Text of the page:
Pantomime artist Marcel Marceau not only entertained with his funny, graceful, exaggerated movements, he saved lives – including hundreds of orphans during the Holocaust.
As a teenager, he put his gift of acting to good use. A member of the resistance movement fighting the Nazi occupation of France, he masqueraded as a Boy Scout director and evacuated a Jewish orphanage. He first convinced the children in eastern France that they were going on a hiking vacation in the Alps. Then he shepherded them to safety in Switzerland. He avoided detection on the perilous journey by charming the children with silent pantomime.
“He was miming for his life,” said documentary filmmaker Phillipe Mora, whose father was Marceau’s partner in the French resistance.
Marceau was born to a Jewish family as Marcel Mangel on March 22, 1923, in Strasbourg on the Rhine. He professionally performed what he called “the art of silence” worldwide for more than 60 years. It all began when he discovered Charlie Chaplin at age 5 and amused friends by imitating the silent-film star.
Marcel changed his last name to Marceau at age 16 to avoid being identified as Jewish. The Nazis had invaded France, and the Jews of Strasbourg, in the Alsace region near the German border, were fleeing to save their lives.
Young Marcel traveled with his older brother to Limoges and joined the underground. Marcel not only mimed to keep orphans quiet as they crossed the border into Switzerland, but he also performed a sleight-of-hand, changing the ages on the identity cards of scores of French youths, both Jews and Gentiles. He wanted to make them seem too young for labor camps or work in German factories for the army.
What I did humbly during the war was only a small part of what happened to heroes who died through their deeds in times of danger.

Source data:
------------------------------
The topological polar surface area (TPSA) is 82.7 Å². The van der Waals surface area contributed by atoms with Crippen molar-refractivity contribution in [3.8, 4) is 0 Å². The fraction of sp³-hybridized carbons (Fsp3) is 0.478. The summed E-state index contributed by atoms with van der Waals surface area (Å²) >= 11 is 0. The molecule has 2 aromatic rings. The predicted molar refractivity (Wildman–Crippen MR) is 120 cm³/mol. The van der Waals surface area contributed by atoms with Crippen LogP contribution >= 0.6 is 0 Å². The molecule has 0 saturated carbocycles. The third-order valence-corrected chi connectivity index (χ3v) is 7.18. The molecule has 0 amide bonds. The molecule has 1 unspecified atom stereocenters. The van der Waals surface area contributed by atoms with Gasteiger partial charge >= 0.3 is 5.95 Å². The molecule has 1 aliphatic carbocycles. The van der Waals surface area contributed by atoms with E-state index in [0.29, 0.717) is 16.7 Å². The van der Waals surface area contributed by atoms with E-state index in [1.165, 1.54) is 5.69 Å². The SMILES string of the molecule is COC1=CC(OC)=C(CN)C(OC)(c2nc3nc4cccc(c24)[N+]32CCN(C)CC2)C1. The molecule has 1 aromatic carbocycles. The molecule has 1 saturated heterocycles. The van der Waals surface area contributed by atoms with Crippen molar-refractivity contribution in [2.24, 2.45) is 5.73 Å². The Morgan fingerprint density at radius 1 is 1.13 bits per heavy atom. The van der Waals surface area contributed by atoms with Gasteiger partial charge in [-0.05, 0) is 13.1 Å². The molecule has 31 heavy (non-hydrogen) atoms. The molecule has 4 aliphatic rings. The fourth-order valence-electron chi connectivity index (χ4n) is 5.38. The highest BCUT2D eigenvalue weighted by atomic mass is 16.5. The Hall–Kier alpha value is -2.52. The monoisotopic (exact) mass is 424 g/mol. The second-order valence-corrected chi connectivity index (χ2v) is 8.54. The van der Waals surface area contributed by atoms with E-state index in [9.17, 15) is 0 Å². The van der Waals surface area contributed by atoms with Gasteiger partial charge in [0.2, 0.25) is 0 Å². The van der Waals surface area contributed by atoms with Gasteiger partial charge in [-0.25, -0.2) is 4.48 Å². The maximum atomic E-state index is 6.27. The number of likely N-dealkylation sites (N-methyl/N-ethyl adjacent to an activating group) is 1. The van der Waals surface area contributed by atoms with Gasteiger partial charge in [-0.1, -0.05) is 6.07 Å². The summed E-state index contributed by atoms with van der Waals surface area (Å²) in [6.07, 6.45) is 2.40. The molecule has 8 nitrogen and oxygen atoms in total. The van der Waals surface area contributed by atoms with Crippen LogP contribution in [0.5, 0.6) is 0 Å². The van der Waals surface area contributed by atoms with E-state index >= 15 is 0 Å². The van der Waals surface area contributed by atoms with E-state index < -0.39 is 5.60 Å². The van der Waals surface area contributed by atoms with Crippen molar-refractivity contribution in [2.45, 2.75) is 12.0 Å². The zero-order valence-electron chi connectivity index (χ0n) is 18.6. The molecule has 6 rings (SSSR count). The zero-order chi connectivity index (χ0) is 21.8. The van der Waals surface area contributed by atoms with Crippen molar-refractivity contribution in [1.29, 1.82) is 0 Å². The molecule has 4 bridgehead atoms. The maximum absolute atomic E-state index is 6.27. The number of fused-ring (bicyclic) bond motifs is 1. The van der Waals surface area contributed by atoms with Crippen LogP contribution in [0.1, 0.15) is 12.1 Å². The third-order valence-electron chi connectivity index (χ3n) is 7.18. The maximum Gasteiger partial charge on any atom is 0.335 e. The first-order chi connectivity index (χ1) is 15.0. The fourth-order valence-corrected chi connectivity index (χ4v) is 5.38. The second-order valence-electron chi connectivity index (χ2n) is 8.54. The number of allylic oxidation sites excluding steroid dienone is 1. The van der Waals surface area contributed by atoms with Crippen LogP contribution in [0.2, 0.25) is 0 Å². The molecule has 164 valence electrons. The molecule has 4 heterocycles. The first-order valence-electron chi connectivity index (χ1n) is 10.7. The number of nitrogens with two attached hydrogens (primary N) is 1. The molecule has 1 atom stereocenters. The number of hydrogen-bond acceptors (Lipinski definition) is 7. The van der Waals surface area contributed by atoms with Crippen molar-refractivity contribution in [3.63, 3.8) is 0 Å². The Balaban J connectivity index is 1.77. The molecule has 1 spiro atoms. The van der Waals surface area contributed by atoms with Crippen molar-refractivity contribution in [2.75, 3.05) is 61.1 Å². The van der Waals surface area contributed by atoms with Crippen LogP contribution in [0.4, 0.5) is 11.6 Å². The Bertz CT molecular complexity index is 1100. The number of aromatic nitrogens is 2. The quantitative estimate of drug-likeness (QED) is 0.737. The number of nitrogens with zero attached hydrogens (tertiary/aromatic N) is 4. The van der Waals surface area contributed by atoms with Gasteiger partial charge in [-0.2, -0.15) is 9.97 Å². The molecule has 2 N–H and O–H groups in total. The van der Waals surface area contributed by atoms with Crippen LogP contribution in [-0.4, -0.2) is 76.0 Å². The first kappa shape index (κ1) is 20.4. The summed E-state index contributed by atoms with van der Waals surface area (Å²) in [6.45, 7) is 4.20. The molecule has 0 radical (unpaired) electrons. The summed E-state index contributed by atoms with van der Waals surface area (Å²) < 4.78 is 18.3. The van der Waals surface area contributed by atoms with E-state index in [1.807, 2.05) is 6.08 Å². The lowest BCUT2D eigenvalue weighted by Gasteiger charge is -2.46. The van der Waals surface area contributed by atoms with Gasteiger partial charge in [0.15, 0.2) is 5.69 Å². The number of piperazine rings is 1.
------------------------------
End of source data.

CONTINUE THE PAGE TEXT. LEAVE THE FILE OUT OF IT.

“I don't like to speak about myself, because what I did humbly during the war was only a small part of what happened to heroes who died through their deeds in times of danger,” Marceau said at the University of Michigan in 2001 when accepting the Raoul Wallenberg Medal in memory of a righteous Gentile who saved thousands of Jews from death in the Holocaust. “Think about the American G.I.s when they were at Normandy and were killed terribly before they reached France.
“We shall never destroy evil, unfortunately. But good exists also among the majority. I will speak only briefly about my own deeds. It is true that I saved children, bringing them to the border in Switzerland. I forged identity cards with my brother when it was very dangerous because you could be arrested if you were in the underground. I also forged papers, not to save only Jews, and children, but to save Gentiles and Jews, especially Gentiles because there was a law in Vichy-occupied France – to send the young French men, who were 18, 19 years old, to factories in Germany to work for the German Army. And then I had an idea to bribe the officials, and make people look much younger in their photos.”
That night in Michigan Marceau gave the crowd advance warning: “Never get a mime talking, because he won’t stop.”
He talked about the acting skills that enabled him to save lives. The cousin who hid him during the war knew Marceau later would make an important contribution to the theater.
He talked about his father, whom he didn’t have a chance to rescue. The elder man, a butcher, died in Auschwitz. “I cried for my father,” said Marceau, “but I also cried for the millions of people who died.”
The great mime hadn’t spoken about his World War II experiences earlier in his life. His silence wasn’t surprising, according to University of Michigan professor emerita Irene Butter, who introduced him as the Wallenberg Medalist.
“Many, if not most, survivors of the Holocaust were not able to speak about it for nearly half a century,” explained Butter, herself a Holocaust survivor. “Marcel Marceau is known as the Master of Silence – it may have been particularly difficult for him to break the silence about this tragic period in his life.”
He built a career on that silence.
In 1944, after Paris was liberated, Marceau enlisted in the French Army, serving side by side with American G.I.s. As he recalled, “We were already at peace in December 1945, but we were still mobilized. I went to Frankfurt where there was the Sixth Army of General Patton, and I met Captain Parker. He said to me, ‘Young man, what will you do later?’ I said, ‘Pantomime…you know, Chaplin, Keaton, I want to make theater without speaking.’”
The captain asked Marceau to demonstrate. He obliged with shticks about walking against the wind, climbing stairs and engaging in a tug of war. Then Parker asked him to entertain the U.S. troops – 3,000 strong.
With white face, arched eyebrows and red lips, Marceau continued to communicate to audiences through movement for decades.
Until his death on Yom Kippur at age 84, Marceau performed 300 times a year and taught at his pantomime school in Paris. He would have been 93 this month. The artist who brought poetry to silence was laid to rest in a Paris cemetery in 2007.